Photo Credit: Photo courtesy of Sheena Foster
This Traveler Shows Us How To Do Meaningful Service Projects While Traveling
Over the last year, we have seen many “missionary travelers” get criticized for posing with residents in third world countries simply for sympathy likes. While some of them may genuinely travel as a means to give back to those less fortunate, often times it comes off as a mere publicity stunt.
Sheena Foster, a native of New Orleans, has had the privilege of traveling to the Motherland over ten times to participate in various service projects. At one point, she even lived in South Africa and genuinely grew to love the people there.
She has a keen interest in food justice, food sovereignty, and urban farming and will launch her own start-up this July. The Urban Peace Farm and Sanctuary is a ½ acre D.C area diversified organic farm with a focus to serve whole and healthy foods to food insecure communities while also helping public housing and low-income residents foster self-sufficiency through sustainable urban agriculture, innovation, entrepreneurship, and stewardship.
We spoke with Sheena to learn more about her travels abroad and to understand better ways in which we can give back while traveling.
Travel Noire: What led you to move to South Africa?
Sheena: A girls trip to South Africa, specifically while in Johannesburg, is what inspired a desire for me to return and visit. The tour through Johannesburg was in my opinion “sanitized,” especially in Soweto. The streets were too clean and we did not trek off the beaten path into the local neighborhoods. I expressed my desire to visit with locals and meet and speak with South Africans, but it was denied, so I became more and more curious. Knowing the history of the Apartheid, I was not sold that the Soweto I saw was the true Soweto. That curiosity led to me a desire to return where I could spend more time with locals and get to know the culture and people more intimately.
In 2012, I learned of an opportunity for me to live and study in Johannesburg at the University of Witwatersrand (Wits) for half a year. I was accepted and started a new life filled with academic studies and research opportunities on banana and sugar cane farms in Mpumalanga and tea farms in the Honde Valley of Zimbabwe.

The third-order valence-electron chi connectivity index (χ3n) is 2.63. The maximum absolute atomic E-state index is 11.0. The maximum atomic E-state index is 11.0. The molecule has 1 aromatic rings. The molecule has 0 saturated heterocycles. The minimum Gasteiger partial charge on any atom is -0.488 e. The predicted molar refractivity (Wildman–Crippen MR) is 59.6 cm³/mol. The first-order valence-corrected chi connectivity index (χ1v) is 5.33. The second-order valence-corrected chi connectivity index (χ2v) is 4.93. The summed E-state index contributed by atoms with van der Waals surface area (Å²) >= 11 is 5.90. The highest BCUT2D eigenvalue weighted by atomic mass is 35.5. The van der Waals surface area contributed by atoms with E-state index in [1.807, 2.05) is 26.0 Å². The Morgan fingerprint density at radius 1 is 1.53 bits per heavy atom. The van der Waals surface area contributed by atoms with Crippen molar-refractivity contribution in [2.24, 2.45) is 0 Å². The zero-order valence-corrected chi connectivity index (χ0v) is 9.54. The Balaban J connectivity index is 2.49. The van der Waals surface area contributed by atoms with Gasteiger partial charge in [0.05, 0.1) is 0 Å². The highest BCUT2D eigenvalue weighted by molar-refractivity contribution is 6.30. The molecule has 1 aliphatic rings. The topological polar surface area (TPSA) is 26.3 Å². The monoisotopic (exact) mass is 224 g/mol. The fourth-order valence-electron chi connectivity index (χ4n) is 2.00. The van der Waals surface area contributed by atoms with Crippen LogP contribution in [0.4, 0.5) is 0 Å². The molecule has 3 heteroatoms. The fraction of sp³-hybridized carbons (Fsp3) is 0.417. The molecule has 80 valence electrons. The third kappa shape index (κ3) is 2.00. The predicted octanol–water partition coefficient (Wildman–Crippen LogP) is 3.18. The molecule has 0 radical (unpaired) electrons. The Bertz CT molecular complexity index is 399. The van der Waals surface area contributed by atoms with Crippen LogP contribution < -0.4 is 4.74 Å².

TN: When and how did you get involved with service projects around the continent?
Sheena: As someone who was impacted by Hurricane Katrina’s devastation of my hometown in New Orleans in 2005, I became very involved with local Habitats for Humanity’s in various cities in the United States, especially back home where I’ve worked on over two dozen homes. Eight years ago, I began my global work with Habitat when dropped my finger on a globe to decide my next destination. It wasn’t Africa, it was India. However, that started my global work with volunteerism around the globe, including Africa. During my personal travels, I’d frequently seek out opportunities to serve, whether it was at an orphanage, women’s rights organizations, church, school or housing project with Habitat around the continent or abroad.
TN: How can those genuinely interested in serving find meaningful projects or organizations to pair with while traveling?
Sheena: I would strongly encourage anyone who would love to volunteer or serve while vacationing to seek reputable organizations. I no longer volunteer with Habitat for Humanity abroad, but they are a great place to get started. The U.S. State Department also has a list. There are many U.S based non-profits and universities that have trustworthy relationships with institutions abroad where you can inquire about opportunities.
The key is to research, ask questions and be mindful of where you send money to secure it’s not a scam.
TN: Any other tips on serving while traveling?
Sheena: In no particular order of importance, I here are 10 tips I would encourage anyone who wants to travel and serve to consider:
- Do Research. Consider reading the book “When Helping Hurts” by Steve Corbett and Brian Fikkert. Also, connect with expats in the area via social media.
- Be Present. I would strongly suggest that you use discretion when taking photos.
- Be Respectful. Take time to research the culture and traditions.
- Be Engaged. If you are with a group, limit the amount of time you spend doing “usies” or group selfies. You are there to serve and learn from that experience.
- Ask Permission: When taking photos, ask permission first.
- Don’t Assume. If bringing donations, ask what is needed and make sure it’s culturally appropriate.
- Keep an open mind. Many developing countries won’t afford you many of the amenities as a more developed country.
- Keep a journal: While you may find yourself not being able to capture those moments in a photograph, those memories will forever be etched on your brain and in your heart.
- Safety First: Register with U.S State Department. I’ll admit that I haven’t been the best with doing this in the past on all of my travels.
- Have fun. Serving can be life’s greatest joys.
TN: Where can we find you online?
Sheena: I can be found on Twitter: @SheenaFoster and Facebook.